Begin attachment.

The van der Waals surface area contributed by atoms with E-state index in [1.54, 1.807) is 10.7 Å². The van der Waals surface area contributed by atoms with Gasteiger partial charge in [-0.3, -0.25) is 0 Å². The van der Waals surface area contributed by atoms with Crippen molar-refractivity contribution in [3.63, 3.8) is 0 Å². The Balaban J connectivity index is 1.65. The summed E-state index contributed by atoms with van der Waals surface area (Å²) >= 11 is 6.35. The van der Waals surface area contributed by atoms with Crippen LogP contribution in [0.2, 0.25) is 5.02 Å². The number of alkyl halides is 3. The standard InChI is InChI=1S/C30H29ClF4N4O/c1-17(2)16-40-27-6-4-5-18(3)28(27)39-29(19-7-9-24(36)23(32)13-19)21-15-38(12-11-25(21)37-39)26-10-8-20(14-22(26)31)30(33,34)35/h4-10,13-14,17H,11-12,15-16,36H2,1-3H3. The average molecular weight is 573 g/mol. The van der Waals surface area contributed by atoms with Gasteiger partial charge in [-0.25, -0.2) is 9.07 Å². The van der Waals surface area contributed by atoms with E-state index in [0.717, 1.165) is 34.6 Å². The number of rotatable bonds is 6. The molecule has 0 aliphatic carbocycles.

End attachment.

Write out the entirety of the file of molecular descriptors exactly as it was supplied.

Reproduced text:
The van der Waals surface area contributed by atoms with E-state index in [1.54, 1.807) is 10.7 Å². The van der Waals surface area contributed by atoms with Gasteiger partial charge in [-0.3, -0.25) is 0 Å². The van der Waals surface area contributed by atoms with Crippen molar-refractivity contribution in [3.63, 3.8) is 0 Å². The Balaban J connectivity index is 1.65. The summed E-state index contributed by atoms with van der Waals surface area (Å²) >= 11 is 6.35. The van der Waals surface area contributed by atoms with Crippen LogP contribution in [0.2, 0.25) is 5.02 Å². The number of alkyl halides is 3. The standard InChI is InChI=1S/C30H29ClF4N4O/c1-17(2)16-40-27-6-4-5-18(3)28(27)39-29(19-7-9-24(36)23(32)13-19)21-15-38(12-11-25(21)37-39)26-10-8-20(14-22(26)31)30(33,34)35/h4-10,13-14,17H,11-12,15-16,36H2,1-3H3. The average molecular weight is 573 g/mol. The van der Waals surface area contributed by atoms with Gasteiger partial charge in [-0.25, -0.2) is 9.07 Å². The van der Waals surface area contributed by atoms with E-state index in [0.717, 1.165) is 34.6 Å². The number of rotatable bonds is 6. The molecule has 0 aliphatic carbocycles.